Utility Truck Designed for Convenience
“A place for everything, and everything in its place” is an old motto put to modern application by the Aberdeen, S. D., Fire Department, and exemplified in its smartly arranged utility truck.
The unit was designed by Chief B. L. Mehner and Asst. Chief C. J. Myers and catne about as the aftermath of a fire in the South Dakota city in which 18 firemen were overcome by smoke and gas while fighting the blaze.
Shortly after leaving his bed in the hospital where he and his men were taken from the fire scene, Chief Mehner went into action, and phoned his order for breathing equipment.
But this was only the first step in the plan. The next was to have them available so that no time would be lost in the men getting them and putting them to good use. This involved the principles of transportation and stowage and accessibility.
The solution was found in the department’s utility unit, which answers all calls and which carries compartmentization in full. It houses such essentials as an electric generating plant, forcible entry tools, 100 feet of ladders, first aid supplies, 40 gallons of foam chemicals, 10 salvage covers, 750 feet of 2 1/2-inch hose, 200 feet of 3/4-inch booster hose and 400 feet of 1 1/2-inch hose.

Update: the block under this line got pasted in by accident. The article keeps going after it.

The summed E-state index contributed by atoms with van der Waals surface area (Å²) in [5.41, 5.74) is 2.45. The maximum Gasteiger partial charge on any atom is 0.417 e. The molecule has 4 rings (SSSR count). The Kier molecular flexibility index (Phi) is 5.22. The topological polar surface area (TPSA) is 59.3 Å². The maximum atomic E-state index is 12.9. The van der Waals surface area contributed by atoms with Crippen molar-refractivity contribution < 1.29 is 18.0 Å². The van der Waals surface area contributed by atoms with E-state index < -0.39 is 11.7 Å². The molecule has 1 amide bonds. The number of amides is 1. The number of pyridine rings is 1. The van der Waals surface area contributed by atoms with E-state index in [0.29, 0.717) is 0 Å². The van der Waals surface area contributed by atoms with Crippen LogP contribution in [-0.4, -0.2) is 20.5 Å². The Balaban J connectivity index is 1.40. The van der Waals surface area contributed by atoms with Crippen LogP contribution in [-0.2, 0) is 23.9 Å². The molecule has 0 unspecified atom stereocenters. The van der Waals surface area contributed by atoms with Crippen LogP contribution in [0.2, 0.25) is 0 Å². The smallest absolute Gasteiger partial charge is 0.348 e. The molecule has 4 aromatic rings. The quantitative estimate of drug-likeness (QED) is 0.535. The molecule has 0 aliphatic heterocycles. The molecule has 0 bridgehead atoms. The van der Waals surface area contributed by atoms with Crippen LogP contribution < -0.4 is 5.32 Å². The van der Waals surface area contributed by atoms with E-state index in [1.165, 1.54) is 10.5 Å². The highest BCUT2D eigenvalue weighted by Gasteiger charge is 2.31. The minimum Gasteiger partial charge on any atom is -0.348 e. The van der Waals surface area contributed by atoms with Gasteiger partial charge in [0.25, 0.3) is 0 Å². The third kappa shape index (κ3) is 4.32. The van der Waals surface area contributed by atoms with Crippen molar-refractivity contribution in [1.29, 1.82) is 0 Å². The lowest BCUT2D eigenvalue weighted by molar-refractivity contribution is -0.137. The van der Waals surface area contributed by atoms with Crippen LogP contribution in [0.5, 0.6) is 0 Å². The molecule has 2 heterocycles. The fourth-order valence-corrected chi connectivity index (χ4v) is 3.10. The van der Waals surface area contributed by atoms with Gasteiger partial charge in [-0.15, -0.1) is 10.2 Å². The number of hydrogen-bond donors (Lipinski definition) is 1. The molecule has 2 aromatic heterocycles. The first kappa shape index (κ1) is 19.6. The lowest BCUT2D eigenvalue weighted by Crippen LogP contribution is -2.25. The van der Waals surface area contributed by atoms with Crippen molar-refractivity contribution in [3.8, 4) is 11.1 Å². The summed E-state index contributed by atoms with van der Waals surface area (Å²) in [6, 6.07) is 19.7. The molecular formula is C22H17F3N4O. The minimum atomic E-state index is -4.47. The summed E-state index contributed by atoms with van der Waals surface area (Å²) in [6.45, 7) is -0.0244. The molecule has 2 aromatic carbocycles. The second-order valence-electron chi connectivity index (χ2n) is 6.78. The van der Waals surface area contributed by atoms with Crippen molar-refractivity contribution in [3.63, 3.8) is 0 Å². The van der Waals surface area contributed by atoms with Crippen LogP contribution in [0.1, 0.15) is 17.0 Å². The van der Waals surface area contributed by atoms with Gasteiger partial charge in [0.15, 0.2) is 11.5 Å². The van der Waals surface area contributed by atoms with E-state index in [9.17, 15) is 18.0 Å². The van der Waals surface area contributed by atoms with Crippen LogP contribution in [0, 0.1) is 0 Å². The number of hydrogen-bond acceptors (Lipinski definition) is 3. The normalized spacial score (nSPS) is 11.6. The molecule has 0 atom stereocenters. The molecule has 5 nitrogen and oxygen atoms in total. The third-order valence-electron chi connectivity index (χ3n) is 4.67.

And tucked away, but readily available, in a series of separate shelves are 10 Chemox apparatus units.
Fast fire attack and rescue are major objectives of the 26 members of the Aberdeen Fire Department, who serve a population of more than 26,000. And few things contribute more to fast attack and rescue than modern breathing equipment.
In the Aberdeen Department no precious seconds are lost by fire fighters, in getting masks, for a turn of a handle on the utility rig is all that is necessary to uncover the breathing apparatus, all ready for action. Canisters containing the oxygen generating chemical are stored in the compartments alongside the breathing apparatus.